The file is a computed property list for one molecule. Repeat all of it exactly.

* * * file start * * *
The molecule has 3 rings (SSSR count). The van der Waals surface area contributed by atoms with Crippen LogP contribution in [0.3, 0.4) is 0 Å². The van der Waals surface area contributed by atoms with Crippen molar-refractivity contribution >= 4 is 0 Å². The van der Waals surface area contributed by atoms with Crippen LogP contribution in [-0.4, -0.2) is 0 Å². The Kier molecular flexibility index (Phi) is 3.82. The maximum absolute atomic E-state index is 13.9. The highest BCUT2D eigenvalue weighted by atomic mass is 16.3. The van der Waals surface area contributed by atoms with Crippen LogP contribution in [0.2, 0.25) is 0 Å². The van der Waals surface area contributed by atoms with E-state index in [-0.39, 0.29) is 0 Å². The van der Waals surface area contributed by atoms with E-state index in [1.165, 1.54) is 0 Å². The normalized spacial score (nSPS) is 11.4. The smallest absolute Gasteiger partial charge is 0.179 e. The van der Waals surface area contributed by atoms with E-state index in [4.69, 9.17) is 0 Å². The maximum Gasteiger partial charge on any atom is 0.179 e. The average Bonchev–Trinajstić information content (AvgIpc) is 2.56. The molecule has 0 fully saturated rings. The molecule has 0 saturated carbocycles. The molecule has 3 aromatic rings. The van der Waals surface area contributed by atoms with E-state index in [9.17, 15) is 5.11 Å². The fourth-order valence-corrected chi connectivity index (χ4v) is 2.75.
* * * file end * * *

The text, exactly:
The molecule has 3 rings (SSSR count). The van der Waals surface area contributed by atoms with Crippen LogP contribution in [0.3, 0.4) is 0 Å². The van der Waals surface area contributed by atoms with Crippen molar-refractivity contribution >= 4 is 0 Å². The van der Waals surface area contributed by atoms with Crippen LogP contribution in [-0.4, -0.2) is 0 Å². The Kier molecular flexibility index (Phi) is 3.82. The maximum absolute atomic E-state index is 13.9. The highest BCUT2D eigenvalue weighted by atomic mass is 16.3. The van der Waals surface area contributed by atoms with Crippen LogP contribution in [0.2, 0.25) is 0 Å². The van der Waals surface area contributed by atoms with E-state index in [-0.39, 0.29) is 0 Å². The van der Waals surface area contributed by atoms with E-state index in [1.165, 1.54) is 0 Å². The normalized spacial score (nSPS) is 11.4. The smallest absolute Gasteiger partial charge is 0.179 e. The van der Waals surface area contributed by atoms with E-state index in [4.69, 9.17) is 0 Å². The maximum Gasteiger partial charge on any atom is 0.179 e. The average Bonchev–Trinajstić information content (AvgIpc) is 2.56. The molecule has 0 fully saturated rings. The molecule has 0 saturated carbocycles. The molecule has 3 aromatic rings. The van der Waals surface area contributed by atoms with E-state index in [9.17, 15) is 5.11 Å². The fourth-order valence-corrected chi connectivity index (χ4v) is 2.75.